Todays month first day and previous month first day

Hello everyone.

Please advice how to get todays month first day and previous month first
day.

If go on by this post date, it will need to give me now
01-11-2010
and
01-10-2010

or if today was like 3 Jan 2010 it would be
01-01-2010
and
01-12-2009

Something like:

Date.today.beginning_of_month

Date.today.ago(1.month).beginning_of_month

Probably an easier way, just off the top of my head.

Jamey

Vitaliy Yanchuk wrote in post #958983:

Hello everyone.

Please advice how to get todays month first day and previous month first
day.

If go on by this post date, it will need to give me now
01-11-2010
and
01-10-2010

or if today was like 3 Jan 2010 it would be
01-01-2010
and
01-12-2009

ruby-1.9.2-p0 > today = Time.now
=> 2010-11-03 10:02:46 -0400
ruby-1.9.2-p0 > today.at_beginning_of_month
=> 2010-11-01 00:00:00 -0400
ruby-1.9.2-p0 > today.beginning_of_month
=> 2010-11-01 00:00:00 -0400
ruby-1.9.2-p0 > today.beginning_of_month - 1.month
=> 2010-10-01 00:00:00 -0400

Robert Walker wrote in post #958994:

ruby-1.9.2-p0 > today = Time.now
=> 2010-11-03 10:02:46 -0400
ruby-1.9.2-p0 > today.at_beginning_of_month
=> 2010-11-01 00:00:00 -0400
ruby-1.9.2-p0 > today.beginning_of_month
=> 2010-11-01 00:00:00 -0400
ruby-1.9.2-p0 > today.beginning_of_month - 1.month
=> 2010-10-01 00:00:00 -0400

Jamey Cribbs wrote

Date.today.beginning_of_month

Or yes, using Date rather than Time as Jamie showed.

Robert Walker wrote in post #958994:

ruby-1.9.2-p0 > today = Time.now
=> 2010-11-03 10:02:46 -0400
ruby-1.9.2-p0 > today.at_beginning_of_month
=> 2010-11-01 00:00:00 -0400
ruby-1.9.2-p0 > today.beginning_of_month
=> 2010-11-01 00:00:00 -0400
ruby-1.9.2-p0 > today.beginning_of_month - 1.month
=> 2010-10-01 00:00:00 -0400

Jamey Cribbs wrote

Date.today.beginning_of_month

Or yes, using Date rather than Time as Jamie showed.

Current versions of ActiveSupport handle this properly, but older versions that treat 1.month simply as 30 days of seconds would fail to do the expected thing for dates in March (or any dates in months that follow a 31 day month -- yeah, it's not looking too good).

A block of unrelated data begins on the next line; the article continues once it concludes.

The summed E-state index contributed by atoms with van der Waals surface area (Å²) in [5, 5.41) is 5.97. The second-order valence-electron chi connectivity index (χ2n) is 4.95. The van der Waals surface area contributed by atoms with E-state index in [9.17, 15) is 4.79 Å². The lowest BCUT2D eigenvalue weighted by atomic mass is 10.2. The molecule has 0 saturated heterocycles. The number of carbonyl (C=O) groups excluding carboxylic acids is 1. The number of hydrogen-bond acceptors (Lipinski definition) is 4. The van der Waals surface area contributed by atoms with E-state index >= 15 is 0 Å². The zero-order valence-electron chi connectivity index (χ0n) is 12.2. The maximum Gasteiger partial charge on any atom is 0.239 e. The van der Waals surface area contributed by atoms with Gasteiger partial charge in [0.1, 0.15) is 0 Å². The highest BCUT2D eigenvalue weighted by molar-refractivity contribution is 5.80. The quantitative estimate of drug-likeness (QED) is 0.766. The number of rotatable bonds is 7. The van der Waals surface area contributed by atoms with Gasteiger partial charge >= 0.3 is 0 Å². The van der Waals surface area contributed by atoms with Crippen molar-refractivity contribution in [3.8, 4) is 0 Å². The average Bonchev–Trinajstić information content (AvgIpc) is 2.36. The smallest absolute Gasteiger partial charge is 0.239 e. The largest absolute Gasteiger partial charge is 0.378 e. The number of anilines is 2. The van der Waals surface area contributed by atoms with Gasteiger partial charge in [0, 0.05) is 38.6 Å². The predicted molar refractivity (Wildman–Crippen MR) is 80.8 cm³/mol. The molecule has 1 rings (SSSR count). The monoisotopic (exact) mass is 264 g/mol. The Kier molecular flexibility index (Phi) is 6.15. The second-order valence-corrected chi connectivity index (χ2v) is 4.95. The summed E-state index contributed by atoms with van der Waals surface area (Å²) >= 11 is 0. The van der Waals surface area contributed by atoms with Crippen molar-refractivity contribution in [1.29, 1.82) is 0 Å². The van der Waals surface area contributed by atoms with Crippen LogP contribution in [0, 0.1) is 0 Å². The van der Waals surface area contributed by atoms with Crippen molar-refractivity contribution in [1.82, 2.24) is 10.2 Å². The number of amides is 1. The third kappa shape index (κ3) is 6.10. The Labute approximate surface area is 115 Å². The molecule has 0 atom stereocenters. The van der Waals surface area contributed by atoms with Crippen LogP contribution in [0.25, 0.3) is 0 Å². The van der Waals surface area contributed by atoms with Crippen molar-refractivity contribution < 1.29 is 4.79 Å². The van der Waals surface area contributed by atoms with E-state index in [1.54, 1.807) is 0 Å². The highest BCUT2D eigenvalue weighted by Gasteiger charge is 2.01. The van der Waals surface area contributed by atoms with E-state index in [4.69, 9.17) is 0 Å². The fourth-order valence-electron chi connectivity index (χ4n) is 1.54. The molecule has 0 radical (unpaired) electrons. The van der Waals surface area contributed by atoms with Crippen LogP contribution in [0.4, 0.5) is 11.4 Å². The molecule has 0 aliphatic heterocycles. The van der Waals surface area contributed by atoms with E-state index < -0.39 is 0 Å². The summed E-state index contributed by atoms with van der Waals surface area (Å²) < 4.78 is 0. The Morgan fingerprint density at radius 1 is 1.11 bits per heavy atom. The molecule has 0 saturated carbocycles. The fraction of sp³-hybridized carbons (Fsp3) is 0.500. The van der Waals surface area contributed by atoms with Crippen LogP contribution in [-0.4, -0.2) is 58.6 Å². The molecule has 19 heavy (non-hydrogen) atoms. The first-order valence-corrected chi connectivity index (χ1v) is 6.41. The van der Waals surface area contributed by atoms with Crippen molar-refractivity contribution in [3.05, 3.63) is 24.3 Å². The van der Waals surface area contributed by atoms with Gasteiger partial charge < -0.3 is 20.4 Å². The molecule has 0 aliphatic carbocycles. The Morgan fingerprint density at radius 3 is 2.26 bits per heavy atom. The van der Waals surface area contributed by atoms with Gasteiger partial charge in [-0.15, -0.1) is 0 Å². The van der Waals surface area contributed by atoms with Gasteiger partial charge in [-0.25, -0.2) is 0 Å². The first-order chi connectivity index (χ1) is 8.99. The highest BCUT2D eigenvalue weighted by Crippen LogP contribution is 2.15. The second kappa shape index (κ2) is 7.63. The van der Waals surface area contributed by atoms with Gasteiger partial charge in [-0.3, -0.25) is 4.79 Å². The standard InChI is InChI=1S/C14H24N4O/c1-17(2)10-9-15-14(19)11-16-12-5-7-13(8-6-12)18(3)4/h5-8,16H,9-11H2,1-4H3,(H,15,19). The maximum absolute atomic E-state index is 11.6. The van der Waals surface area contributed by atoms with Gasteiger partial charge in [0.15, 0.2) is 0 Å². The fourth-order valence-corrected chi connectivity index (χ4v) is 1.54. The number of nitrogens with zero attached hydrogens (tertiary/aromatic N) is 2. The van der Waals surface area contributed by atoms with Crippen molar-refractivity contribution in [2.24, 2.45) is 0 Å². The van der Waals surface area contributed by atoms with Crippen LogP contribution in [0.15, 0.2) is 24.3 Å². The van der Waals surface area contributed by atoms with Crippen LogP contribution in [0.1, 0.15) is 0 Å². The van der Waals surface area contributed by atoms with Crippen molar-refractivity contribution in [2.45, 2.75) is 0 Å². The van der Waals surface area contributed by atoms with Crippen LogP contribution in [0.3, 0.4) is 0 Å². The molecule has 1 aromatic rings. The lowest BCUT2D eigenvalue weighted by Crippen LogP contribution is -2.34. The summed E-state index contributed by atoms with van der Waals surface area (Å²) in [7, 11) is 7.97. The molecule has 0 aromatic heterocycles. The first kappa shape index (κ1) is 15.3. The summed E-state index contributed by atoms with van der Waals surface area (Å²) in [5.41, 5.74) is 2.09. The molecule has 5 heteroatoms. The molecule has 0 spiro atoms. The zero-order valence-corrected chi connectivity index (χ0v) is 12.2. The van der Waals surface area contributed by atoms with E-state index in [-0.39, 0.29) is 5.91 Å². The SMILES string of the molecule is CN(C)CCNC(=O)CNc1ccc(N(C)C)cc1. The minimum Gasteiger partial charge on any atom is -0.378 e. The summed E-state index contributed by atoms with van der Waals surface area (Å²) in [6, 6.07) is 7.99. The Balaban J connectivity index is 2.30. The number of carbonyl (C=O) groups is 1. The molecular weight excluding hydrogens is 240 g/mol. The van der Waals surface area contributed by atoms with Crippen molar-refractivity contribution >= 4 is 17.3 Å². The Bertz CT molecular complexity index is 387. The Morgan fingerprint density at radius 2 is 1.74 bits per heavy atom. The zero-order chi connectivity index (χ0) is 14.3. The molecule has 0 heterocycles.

However, you can get what you want with nothing more than the standard Ruby Date class:

[ruby-1.9.2-p0] :Users/rab $ irb

require 'date'

=> true

t = Date.today

=> #<Date: 2010-11-03 (4911007/2,0,2299161)>

puts t

2010-11-03
=> nil

bom = t - t.mday + 1

=> #<Date: 2010-11-01 (4911003/2,0,2299161)>

puts bom

2010-11-01
=> nil

prev = bom << 1

=> #<Date: 2010-10-01 (4910941/2,0,2299161)>

puts prev

2010-10-01
=> nil

-Rob

Rob Biedenharn
Rob@AgileConsultingLLC.com http://AgileConsultingLLC.com/
rab@GaslightSoftware.com http://GaslightSoftware.com/

Thanks all, the method beginning_of_month is just what I was looking
for.

ah... the old parsing "31st Feb" giving no error, but instead
returning "3rd March" :slight_smile:

You can also avoid errors given by "Date.today.beginning_of_month -
1.month" or "Date.today.beginning_of_month.ago(1.month)" by using
"Date.today.beginning_of_month.ago(1.day).beginning_of_month" as
another alternative option.

Dates and times are horrible...

OT The problem is very old. TSO, Time Sharing Option, was IBM’s first commercial timesharing product. Its interactivity offered the first way for most enterprise customers off punched cards. When the date first went from February 28 to February 29 in 1972, the date on the session startup message read “March 0”.